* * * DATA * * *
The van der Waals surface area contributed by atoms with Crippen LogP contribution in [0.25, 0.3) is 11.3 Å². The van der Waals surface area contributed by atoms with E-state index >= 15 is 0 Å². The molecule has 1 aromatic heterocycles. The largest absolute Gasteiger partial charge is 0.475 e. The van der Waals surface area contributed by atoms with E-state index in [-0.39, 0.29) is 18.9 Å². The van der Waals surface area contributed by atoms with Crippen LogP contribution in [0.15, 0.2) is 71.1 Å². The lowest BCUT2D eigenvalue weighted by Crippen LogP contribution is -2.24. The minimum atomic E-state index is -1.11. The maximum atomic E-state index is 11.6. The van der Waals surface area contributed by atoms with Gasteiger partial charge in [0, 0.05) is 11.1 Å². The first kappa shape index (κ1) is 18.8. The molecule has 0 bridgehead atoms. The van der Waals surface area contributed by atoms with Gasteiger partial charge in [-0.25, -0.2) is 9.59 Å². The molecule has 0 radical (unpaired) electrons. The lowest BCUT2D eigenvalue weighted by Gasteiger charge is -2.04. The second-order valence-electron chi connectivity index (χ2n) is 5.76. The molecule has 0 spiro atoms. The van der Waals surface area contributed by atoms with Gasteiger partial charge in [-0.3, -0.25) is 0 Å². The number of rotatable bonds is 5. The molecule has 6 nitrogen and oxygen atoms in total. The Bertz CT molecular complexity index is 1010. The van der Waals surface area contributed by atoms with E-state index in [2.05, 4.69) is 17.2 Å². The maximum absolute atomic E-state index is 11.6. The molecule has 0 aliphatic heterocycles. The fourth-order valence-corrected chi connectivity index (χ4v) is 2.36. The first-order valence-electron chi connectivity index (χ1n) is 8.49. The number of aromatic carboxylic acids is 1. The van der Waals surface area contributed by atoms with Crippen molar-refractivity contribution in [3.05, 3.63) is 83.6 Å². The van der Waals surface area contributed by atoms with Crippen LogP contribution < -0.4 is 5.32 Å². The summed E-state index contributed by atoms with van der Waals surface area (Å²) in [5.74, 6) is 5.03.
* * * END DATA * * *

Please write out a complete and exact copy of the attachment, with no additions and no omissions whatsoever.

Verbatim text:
The van der Waals surface area contributed by atoms with Crippen LogP contribution in [0.25, 0.3) is 11.3 Å². The van der Waals surface area contributed by atoms with E-state index >= 15 is 0 Å². The molecule has 1 aromatic heterocycles. The largest absolute Gasteiger partial charge is 0.475 e. The van der Waals surface area contributed by atoms with E-state index in [-0.39, 0.29) is 18.9 Å². The van der Waals surface area contributed by atoms with Crippen LogP contribution in [0.15, 0.2) is 71.1 Å². The lowest BCUT2D eigenvalue weighted by Crippen LogP contribution is -2.24. The minimum atomic E-state index is -1.11. The maximum atomic E-state index is 11.6. The van der Waals surface area contributed by atoms with Gasteiger partial charge in [0, 0.05) is 11.1 Å². The first kappa shape index (κ1) is 18.8. The molecule has 0 bridgehead atoms. The van der Waals surface area contributed by atoms with Gasteiger partial charge in [-0.25, -0.2) is 9.59 Å². The molecule has 0 radical (unpaired) electrons. The lowest BCUT2D eigenvalue weighted by Gasteiger charge is -2.04. The second-order valence-electron chi connectivity index (χ2n) is 5.76. The molecule has 0 spiro atoms. The van der Waals surface area contributed by atoms with Gasteiger partial charge in [-0.3, -0.25) is 0 Å². The number of rotatable bonds is 5. The molecule has 6 nitrogen and oxygen atoms in total. The Bertz CT molecular complexity index is 1010. The van der Waals surface area contributed by atoms with E-state index in [2.05, 4.69) is 17.2 Å². The maximum absolute atomic E-state index is 11.6. The molecule has 0 aliphatic heterocycles. The fourth-order valence-corrected chi connectivity index (χ4v) is 2.36. The first-order valence-electron chi connectivity index (χ1n) is 8.49. The number of aromatic carboxylic acids is 1. The van der Waals surface area contributed by atoms with Crippen molar-refractivity contribution in [3.05, 3.63) is 83.6 Å². The van der Waals surface area contributed by atoms with Crippen LogP contribution < -0.4 is 5.32 Å². The summed E-state index contributed by atoms with van der Waals surface area (Å²) in [5.74, 6) is 5.03.